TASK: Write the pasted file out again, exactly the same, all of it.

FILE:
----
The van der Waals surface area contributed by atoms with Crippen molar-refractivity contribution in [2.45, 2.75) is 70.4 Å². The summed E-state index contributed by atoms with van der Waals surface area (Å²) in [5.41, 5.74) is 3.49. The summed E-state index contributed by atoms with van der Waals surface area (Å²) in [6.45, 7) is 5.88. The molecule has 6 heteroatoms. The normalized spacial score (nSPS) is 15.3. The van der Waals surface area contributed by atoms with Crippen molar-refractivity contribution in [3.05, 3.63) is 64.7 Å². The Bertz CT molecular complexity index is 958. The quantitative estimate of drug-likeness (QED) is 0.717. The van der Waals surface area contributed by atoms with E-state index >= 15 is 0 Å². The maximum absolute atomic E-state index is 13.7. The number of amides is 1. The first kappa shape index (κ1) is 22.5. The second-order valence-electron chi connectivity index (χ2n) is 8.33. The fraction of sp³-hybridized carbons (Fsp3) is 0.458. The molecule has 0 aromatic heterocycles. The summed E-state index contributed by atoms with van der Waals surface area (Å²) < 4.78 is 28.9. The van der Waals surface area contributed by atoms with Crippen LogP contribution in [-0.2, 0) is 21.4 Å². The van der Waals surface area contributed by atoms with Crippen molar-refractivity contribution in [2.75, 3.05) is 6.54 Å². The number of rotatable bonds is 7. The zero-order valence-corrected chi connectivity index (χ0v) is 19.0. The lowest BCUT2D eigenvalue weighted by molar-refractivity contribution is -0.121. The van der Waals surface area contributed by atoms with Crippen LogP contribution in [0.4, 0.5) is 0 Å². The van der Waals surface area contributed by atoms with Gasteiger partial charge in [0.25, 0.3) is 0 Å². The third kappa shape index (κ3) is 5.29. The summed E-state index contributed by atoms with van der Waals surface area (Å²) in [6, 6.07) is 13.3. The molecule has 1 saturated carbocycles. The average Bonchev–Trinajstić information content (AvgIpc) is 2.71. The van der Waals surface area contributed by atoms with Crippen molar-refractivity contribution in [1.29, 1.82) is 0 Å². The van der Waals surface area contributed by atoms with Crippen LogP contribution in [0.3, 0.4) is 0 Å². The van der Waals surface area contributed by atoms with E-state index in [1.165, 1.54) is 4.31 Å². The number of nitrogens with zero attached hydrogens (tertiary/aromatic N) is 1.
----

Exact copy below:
The van der Waals surface area contributed by atoms with Crippen molar-refractivity contribution in [2.45, 2.75) is 70.4 Å². The summed E-state index contributed by atoms with van der Waals surface area (Å²) in [5.41, 5.74) is 3.49. The summed E-state index contributed by atoms with van der Waals surface area (Å²) in [6.45, 7) is 5.88. The molecule has 6 heteroatoms. The normalized spacial score (nSPS) is 15.3. The van der Waals surface area contributed by atoms with Crippen molar-refractivity contribution in [3.05, 3.63) is 64.7 Å². The Bertz CT molecular complexity index is 958. The quantitative estimate of drug-likeness (QED) is 0.717. The van der Waals surface area contributed by atoms with E-state index >= 15 is 0 Å². The maximum absolute atomic E-state index is 13.7. The number of amides is 1. The first kappa shape index (κ1) is 22.5. The second-order valence-electron chi connectivity index (χ2n) is 8.33. The fraction of sp³-hybridized carbons (Fsp3) is 0.458. The molecule has 0 aromatic heterocycles. The summed E-state index contributed by atoms with van der Waals surface area (Å²) < 4.78 is 28.9. The van der Waals surface area contributed by atoms with Crippen LogP contribution in [-0.2, 0) is 21.4 Å². The van der Waals surface area contributed by atoms with Crippen molar-refractivity contribution in [2.75, 3.05) is 6.54 Å². The number of rotatable bonds is 7. The zero-order valence-corrected chi connectivity index (χ0v) is 19.0. The lowest BCUT2D eigenvalue weighted by molar-refractivity contribution is -0.121. The van der Waals surface area contributed by atoms with Crippen LogP contribution in [0.4, 0.5) is 0 Å². The van der Waals surface area contributed by atoms with Gasteiger partial charge in [0.25, 0.3) is 0 Å². The third kappa shape index (κ3) is 5.29. The summed E-state index contributed by atoms with van der Waals surface area (Å²) in [6, 6.07) is 13.3. The molecule has 1 saturated carbocycles. The average Bonchev–Trinajstić information content (AvgIpc) is 2.71. The van der Waals surface area contributed by atoms with Crippen molar-refractivity contribution in [1.29, 1.82) is 0 Å². The van der Waals surface area contributed by atoms with Crippen LogP contribution in [0.3, 0.4) is 0 Å². The van der Waals surface area contributed by atoms with E-state index in [1.165, 1.54) is 4.31 Å². The number of nitrogens with zero attached hydrogens (tertiary/aromatic N) is 1.